Interviewer: Nick Howe

So, if you discount these unlikely theories, what is left?

Interviewee: Nora J. Besansky

So, maybe the most obvious idea is that adult mosquitoes can fly back and recolonise from a place where water is present year-round.

Interviewer: Nick Howe

But as far as scientists can tell, mosquitoes can’t really fly for more than 5 kilometres, which isn’t really far enough to repopulate some more remote areas.

Interviewee: Nora J. Besansky

So, that leaves really only one other notion, which would be, well, suppose these mosquitoes are migrating on high-altitude winds.

Interviewer: Nick Howe

And that is exactly what a team lead by Tovi Lehmann is suggesting in a paper in this week’s Nature, based on data from a dry region of Mali. Now, testing this hypothesis is pretty tricky. Tovi and his team needed to find evidence of tiny mosquitos travelling at high altitudes. But to do it they used a fairly simple method. Here’s Tovi to explain.

Interviewee: Tovi Lehmann

We have used large helium-filled balloons that are tethered to the ground and on the line that tethers into the ground we hung sticky nets.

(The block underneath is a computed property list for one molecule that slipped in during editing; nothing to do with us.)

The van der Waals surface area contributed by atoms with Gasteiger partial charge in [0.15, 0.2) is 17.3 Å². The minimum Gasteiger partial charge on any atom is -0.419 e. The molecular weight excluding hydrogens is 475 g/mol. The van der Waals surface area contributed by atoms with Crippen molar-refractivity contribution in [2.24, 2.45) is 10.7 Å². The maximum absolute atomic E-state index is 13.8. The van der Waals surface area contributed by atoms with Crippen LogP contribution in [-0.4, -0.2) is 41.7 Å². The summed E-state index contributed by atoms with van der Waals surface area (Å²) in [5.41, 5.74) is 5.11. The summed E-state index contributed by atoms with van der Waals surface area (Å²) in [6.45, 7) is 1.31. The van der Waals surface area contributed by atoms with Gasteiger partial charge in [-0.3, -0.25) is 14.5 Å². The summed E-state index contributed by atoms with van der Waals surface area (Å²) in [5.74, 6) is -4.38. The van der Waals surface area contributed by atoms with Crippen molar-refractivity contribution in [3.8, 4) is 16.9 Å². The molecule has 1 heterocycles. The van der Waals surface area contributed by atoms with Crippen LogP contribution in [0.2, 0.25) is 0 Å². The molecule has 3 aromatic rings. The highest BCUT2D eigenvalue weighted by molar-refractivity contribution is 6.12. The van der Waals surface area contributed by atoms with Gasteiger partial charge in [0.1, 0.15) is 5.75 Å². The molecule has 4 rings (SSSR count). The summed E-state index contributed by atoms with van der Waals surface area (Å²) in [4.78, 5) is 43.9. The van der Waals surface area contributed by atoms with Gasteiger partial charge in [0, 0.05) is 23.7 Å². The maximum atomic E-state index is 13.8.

Interviewer: Nick Howe

Nora was sceptical of the idea when she first heard about it.

Interviewee: Nora J. Besansky

At the time, a number of us thought it was fairly insane. Think about it – a tiny insect like a mosquito travelling in an air stream, and you’ve got just a single balloon with a net. Even if mosquitoes do this, even if they travel this way, what’s the chance you’re going to sample them with a single balloon that has three sticky nets tethered to it?

Interviewer: Nick Howe

But find mosquitoes, they did.

Interviewee: Tovi Lehmann

Instead of finding only one or two species that might do this crazy thing of windborne long-distance migration, we have found tens of species. Essentially, we found that the majority, over 50% of the species of mosquitoes in Mali, engage in such movements and with this limited effort and I would say very ineffective sampling technique, finding such diversity was our first surprise.

Interviewer: Nick Howe

Now, you may wonder if just catching mosquitoes really means that they are migrating. Could they not just be caught up in the breeze? Tovi didn’t directly show that mosquitoes were going from one place to another, by tagging them or otherwise, but the timing was consistent with mosquitos moving between wet areas with the seasons. And this method of migration might not actually be that outlandish. From butterflies to aphids, there are many other examples of insects using high-altitude winds to migrate. Nora certainly seemed convinced.

Interviewee: Nora J. Besansky

Without question, I’m totally convinced.

Interviewer: Nick Howe